The morning heralded the first strategic decision in a fortnight. Do I turn west and head to the Eyre Peninsula (the original plan) or veer south towards Adelaide?The rain fronts were awesome and I knew for sure I was going to get wet either way. In the end I decided that I wanted to get out of the arid areas and see some greenery. So I abandoned the only plan I had and headed south.
For once I kept to a daily schedule and was aboard a fully fuelled and packed Desmo-dromedary by 8 am in a balmy 18 degree C start up. The 214 km run to Port Wakefield was fast, no one sat on the speed limit despite the protestations of road side signage. two hours and 15 minutes after setting off I had refuelled and grabbed a coffee. A troupe of 8 riders were heading off to Roxby Downs and we swapped mining tragics before their leader rounded them up and I headed south. The temperature kept dropping as the day wore on and when it got to 15 degrees C I flipped on the heated grips. Around this time I drifted into Adelaide traffic just as the clouds cleared and the sun came out. I pulled over and set my iPhone as a satnav, sitting on the Ram Mount. I didn’t worry about the audio guide because I thought there were only a few turns. Sure enough I cleared Adelaide in about 1.5 hours with the only frustration being a lot of traffic lights and lane changes around trucks.
Hahndorf and Mount Barker beckoned so I swept into a parade of high speed mountain corners accompanied by wind socks to tell me when the wing gusts were
extreme instead of severe. They were certainly a challenge and surprisingly local. Sometimes hitting me amidships but often just on the helmet or on the front/ rear tyres. The clouds were low but racing East, I turned to follow, daring them to drop one last downpour on me. The plan, if there was one, was to cross Murray Bridge then turn on to the coastal Coorong.
Somehow I missed all the turnoffs and eventually stopped in the metropolis of Coomandook.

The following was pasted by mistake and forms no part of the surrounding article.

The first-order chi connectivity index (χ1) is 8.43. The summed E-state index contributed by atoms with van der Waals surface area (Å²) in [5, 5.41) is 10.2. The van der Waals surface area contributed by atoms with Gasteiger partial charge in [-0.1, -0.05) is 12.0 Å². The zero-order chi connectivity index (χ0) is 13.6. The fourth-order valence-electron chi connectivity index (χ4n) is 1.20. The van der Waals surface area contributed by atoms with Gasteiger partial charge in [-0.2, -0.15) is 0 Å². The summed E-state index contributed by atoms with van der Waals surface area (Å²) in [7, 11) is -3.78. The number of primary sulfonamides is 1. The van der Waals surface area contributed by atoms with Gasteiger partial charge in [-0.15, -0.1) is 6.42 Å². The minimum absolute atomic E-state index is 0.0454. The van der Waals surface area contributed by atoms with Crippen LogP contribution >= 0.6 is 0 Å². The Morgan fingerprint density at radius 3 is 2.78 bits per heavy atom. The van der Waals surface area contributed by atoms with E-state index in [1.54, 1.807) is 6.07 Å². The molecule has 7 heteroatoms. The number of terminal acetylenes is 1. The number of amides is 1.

A Yamie 1300 rider from Perth dropped in to show off his $7,000 bargain buy he was riding home from Ballarat and I mused over why someone else always gets the bargain. Then I made a big mistake ….the temperature touched 30 degrees and I started peeling off thinking I had out dared the weather….I hadn’t.
Back on the road I drifted into what felt like the WA wheat belt without the wheat. Fields of bright yellow grain crops flashed by bordered by avenues of gnarly river gums.
By the time I hit “Keith” (the town and not the bloke) I had given up on the Coorong road but noted the complete absence of likely accomodation. As 4 pm ticked by I made an ambitious plan for the next two hours ( long term planning is more my forte) to reach Mount Gambier. The weather waited…and monitored my phone call to book accommodation….then threw it all back at me! The temperature plummeted to 15 degrees C but I resisted the delay of stopping to re-layer, rain misted in from phantom clouds, the sun was still casting long shadows and trucks clogged the lanes on both sides of the road. As night fell I could only think I was going to get cold and wet…and I did.
It was 6:15 when I arrived at the Mount Gambier van park where the cabin was booked. I had ridden for 8 hours and 53 minutes for a distance of 783.5 km and I felt like a million dollars. Some days are just like that! Get out there.